What next for the trade, climate communities?
Following last year’s busy international calendar, which saw governments sign up to a new 2030 Agenda for Sustainable Development, a universal climate deal, and an unexpected set of outcomes from the WTO’s Tenth Ministerial Conference (MC10) to cap it all, policymakers must now figure out where to go next.
But with a fragile global economy beset by turbulent financial markets, rapidly falling commodity prices, and the knock-on impacts of a slowdown in China along with strained growth in other emerging markets, 2016 has for some landed with a thud. Concerns around international security also continue to abound, responses to the refugee crisis remain woeful, and a resurgence of anti-globalisation rhetoric is manifest.
The 2030 Agenda outlines a list of 17 Sustainable Development Goals (SDGs) and 169 targets geared towards tackling the world’s many and urgent economic, social, and environmental challenges. Along with starting to implement these aims, UN members must this year agree to a set of indicators for measuring success, and define a global follow-up and review process.
Much work too lies ahead to operationalise the landmark “Paris Agreement” on climate change, including further negotiations on the modalities and rules for a range of areas that will form the new multilateral climate regime. A wide range of stakeholders, financial markets, and the private sector will need to engage in the necessary shift towards a low carbon economy. Climate-related financial risk disclosure efforts are already underway, for example, to help market participants better understand this landscape.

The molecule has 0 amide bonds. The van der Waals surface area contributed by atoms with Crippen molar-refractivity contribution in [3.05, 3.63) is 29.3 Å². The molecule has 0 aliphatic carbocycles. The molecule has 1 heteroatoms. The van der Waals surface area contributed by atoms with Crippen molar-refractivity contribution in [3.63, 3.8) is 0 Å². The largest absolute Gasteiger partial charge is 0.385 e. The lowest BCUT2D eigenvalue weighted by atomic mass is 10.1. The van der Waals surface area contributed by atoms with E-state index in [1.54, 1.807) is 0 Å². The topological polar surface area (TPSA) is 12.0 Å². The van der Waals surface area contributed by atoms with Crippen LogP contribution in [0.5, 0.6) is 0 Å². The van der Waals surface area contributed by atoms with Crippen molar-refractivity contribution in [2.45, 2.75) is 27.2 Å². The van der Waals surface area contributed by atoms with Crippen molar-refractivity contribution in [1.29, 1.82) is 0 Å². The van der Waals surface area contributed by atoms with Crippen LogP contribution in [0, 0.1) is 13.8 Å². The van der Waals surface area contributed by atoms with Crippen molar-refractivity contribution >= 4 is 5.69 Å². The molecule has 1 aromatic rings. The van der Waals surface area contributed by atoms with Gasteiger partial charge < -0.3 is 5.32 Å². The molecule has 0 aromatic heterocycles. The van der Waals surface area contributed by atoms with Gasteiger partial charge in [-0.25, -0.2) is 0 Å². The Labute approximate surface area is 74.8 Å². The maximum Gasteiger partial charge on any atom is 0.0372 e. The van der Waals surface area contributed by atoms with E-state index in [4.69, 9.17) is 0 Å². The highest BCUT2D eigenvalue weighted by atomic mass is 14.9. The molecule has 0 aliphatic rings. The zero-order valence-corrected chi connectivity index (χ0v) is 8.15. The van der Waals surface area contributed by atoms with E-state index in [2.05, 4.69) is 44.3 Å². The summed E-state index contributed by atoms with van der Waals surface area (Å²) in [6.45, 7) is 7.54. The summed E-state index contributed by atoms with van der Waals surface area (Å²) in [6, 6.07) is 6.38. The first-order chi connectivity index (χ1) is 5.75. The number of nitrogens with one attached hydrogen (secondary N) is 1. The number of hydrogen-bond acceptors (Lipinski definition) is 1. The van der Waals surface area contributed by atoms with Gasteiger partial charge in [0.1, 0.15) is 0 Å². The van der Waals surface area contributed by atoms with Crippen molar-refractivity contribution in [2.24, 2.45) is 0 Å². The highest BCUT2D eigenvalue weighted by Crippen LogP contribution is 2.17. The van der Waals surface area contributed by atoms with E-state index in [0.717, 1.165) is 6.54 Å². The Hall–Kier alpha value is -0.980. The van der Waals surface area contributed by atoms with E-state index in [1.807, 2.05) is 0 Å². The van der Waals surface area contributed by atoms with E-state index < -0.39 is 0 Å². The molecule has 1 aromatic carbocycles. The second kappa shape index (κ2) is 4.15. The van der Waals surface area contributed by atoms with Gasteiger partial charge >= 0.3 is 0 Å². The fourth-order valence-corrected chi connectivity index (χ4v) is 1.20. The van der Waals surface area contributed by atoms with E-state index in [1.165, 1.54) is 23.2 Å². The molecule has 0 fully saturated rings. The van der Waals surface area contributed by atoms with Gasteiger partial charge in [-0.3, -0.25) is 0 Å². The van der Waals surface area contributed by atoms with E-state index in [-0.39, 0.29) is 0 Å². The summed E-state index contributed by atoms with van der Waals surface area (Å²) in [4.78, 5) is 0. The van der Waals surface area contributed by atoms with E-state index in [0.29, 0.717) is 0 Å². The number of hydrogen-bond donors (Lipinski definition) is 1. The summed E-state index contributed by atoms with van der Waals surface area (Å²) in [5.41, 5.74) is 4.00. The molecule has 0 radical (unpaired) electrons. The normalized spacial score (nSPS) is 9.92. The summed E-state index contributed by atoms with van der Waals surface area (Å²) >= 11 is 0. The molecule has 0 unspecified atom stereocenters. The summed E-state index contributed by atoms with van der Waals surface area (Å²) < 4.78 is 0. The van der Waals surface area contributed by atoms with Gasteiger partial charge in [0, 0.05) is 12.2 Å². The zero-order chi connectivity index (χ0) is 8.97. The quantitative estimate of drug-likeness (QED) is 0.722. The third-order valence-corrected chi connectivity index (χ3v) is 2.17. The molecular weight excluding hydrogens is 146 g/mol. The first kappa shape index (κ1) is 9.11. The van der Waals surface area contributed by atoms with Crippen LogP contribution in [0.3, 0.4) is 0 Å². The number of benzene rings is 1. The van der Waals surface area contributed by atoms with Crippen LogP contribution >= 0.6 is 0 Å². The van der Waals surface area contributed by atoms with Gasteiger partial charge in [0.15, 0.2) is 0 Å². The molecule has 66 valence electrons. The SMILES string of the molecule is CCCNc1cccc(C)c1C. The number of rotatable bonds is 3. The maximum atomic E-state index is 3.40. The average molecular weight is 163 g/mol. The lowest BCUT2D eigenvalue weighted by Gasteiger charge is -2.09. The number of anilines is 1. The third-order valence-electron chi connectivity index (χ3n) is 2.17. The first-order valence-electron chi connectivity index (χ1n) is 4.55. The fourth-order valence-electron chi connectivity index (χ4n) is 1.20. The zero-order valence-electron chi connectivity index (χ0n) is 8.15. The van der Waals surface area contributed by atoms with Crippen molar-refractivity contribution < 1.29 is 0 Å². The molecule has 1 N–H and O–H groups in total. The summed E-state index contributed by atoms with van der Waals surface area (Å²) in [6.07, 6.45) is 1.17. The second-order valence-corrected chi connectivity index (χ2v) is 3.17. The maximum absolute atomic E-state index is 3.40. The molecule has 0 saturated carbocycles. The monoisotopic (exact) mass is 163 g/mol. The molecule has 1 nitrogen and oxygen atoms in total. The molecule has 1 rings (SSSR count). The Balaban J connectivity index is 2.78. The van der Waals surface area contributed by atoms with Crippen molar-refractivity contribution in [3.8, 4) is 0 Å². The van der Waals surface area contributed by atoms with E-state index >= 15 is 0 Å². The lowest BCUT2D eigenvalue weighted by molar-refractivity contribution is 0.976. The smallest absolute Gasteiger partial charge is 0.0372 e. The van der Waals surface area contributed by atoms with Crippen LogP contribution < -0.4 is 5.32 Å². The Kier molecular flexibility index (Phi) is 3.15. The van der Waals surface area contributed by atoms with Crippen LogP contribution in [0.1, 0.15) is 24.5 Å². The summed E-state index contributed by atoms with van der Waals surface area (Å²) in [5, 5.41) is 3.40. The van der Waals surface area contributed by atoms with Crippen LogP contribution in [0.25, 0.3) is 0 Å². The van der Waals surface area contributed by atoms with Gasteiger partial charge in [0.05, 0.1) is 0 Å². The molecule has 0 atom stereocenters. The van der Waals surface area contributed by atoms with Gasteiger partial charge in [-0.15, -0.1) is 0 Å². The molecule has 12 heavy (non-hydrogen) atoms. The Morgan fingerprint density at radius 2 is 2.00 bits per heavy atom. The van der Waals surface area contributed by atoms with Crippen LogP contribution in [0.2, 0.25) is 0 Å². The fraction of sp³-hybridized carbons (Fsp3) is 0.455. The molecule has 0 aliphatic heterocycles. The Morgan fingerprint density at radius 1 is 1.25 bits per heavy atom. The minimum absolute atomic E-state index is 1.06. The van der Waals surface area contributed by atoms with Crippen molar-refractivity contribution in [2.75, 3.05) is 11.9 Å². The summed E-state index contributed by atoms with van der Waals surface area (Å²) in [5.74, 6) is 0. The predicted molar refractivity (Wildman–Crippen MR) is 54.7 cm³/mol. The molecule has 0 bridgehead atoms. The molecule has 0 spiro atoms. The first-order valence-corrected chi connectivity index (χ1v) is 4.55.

Officials returning to the WTO have been tasked with finding ways to advance negotiations, despite formally agreeing to disagree at MC10 in Nairobi, Kenya over the fate of the 14 year-old Doha Round trade talks, while pledging to continue to pursue its issues. Nairobi also promised that no new issues would be negotiated multilaterally unless agreed by the full membership.
Against this backdrop, deciphering a path forward for multilateral trade negotiations in the coming months will not be easy. On the regional front, securing the ratification of the Trans-Pacific Partnership (TPP) may also prove a long-haul process, while other talks whether Trans-Atlantic, pan-African, or Asian-centred remain underway. Some trade watchers, meanwhile, hope the year will bring success for the plurilateral talks on an Environmental Goods Agreement (EGA).
The articles in this BioRes edition take stock of outcomes from last year’s major international gatherings and identify salient issues that demand further reflection among both the trade and climate communities in the context of what continues to be a shifting, uncertain, and challenging global landscape. Join the conversation by following us on Twitter and Facebook. We appreciate both your time and your feedback.
The BioRes Team